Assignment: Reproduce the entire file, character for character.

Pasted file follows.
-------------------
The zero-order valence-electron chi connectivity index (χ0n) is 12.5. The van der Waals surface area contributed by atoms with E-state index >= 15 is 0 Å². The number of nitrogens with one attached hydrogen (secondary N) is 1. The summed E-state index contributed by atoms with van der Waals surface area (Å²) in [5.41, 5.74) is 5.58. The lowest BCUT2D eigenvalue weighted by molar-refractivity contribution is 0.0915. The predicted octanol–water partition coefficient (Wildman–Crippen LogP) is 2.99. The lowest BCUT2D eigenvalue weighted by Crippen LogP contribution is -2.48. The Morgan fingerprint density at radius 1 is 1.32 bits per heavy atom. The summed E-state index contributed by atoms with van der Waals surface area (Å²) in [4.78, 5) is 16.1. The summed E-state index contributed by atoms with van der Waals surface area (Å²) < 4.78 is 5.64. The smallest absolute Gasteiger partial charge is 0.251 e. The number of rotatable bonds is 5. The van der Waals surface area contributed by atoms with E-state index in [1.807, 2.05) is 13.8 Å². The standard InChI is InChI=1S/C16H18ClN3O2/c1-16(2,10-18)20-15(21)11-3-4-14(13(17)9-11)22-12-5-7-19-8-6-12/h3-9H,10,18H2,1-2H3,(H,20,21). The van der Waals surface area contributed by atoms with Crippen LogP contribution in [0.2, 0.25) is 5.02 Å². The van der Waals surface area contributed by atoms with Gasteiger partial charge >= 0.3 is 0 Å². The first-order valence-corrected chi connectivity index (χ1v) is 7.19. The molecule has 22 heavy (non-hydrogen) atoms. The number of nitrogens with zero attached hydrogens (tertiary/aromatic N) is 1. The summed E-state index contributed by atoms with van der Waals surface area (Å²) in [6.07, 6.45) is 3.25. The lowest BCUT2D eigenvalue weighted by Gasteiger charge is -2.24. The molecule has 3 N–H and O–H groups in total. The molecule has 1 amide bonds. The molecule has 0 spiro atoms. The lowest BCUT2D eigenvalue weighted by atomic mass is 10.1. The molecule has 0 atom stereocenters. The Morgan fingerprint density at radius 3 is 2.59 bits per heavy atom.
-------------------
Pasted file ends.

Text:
The zero-order valence-electron chi connectivity index (χ0n) is 12.5. The van der Waals surface area contributed by atoms with E-state index >= 15 is 0 Å². The number of nitrogens with one attached hydrogen (secondary N) is 1. The summed E-state index contributed by atoms with van der Waals surface area (Å²) in [5.41, 5.74) is 5.58. The lowest BCUT2D eigenvalue weighted by molar-refractivity contribution is 0.0915. The predicted octanol–water partition coefficient (Wildman–Crippen LogP) is 2.99. The lowest BCUT2D eigenvalue weighted by Crippen LogP contribution is -2.48. The Morgan fingerprint density at radius 1 is 1.32 bits per heavy atom. The summed E-state index contributed by atoms with van der Waals surface area (Å²) in [4.78, 5) is 16.1. The summed E-state index contributed by atoms with van der Waals surface area (Å²) < 4.78 is 5.64. The smallest absolute Gasteiger partial charge is 0.251 e. The number of rotatable bonds is 5. The van der Waals surface area contributed by atoms with E-state index in [1.807, 2.05) is 13.8 Å². The standard InChI is InChI=1S/C16H18ClN3O2/c1-16(2,10-18)20-15(21)11-3-4-14(13(17)9-11)22-12-5-7-19-8-6-12/h3-9H,10,18H2,1-2H3,(H,20,21). The van der Waals surface area contributed by atoms with Crippen LogP contribution in [0.2, 0.25) is 5.02 Å². The van der Waals surface area contributed by atoms with Gasteiger partial charge >= 0.3 is 0 Å². The first-order valence-corrected chi connectivity index (χ1v) is 7.19. The molecule has 22 heavy (non-hydrogen) atoms. The number of nitrogens with zero attached hydrogens (tertiary/aromatic N) is 1. The summed E-state index contributed by atoms with van der Waals surface area (Å²) in [6.07, 6.45) is 3.25. The lowest BCUT2D eigenvalue weighted by Gasteiger charge is -2.24. The molecule has 3 N–H and O–H groups in total. The molecule has 1 amide bonds. The molecule has 0 spiro atoms. The lowest BCUT2D eigenvalue weighted by atomic mass is 10.1. The molecule has 0 atom stereocenters. The Morgan fingerprint density at radius 3 is 2.59 bits per heavy atom.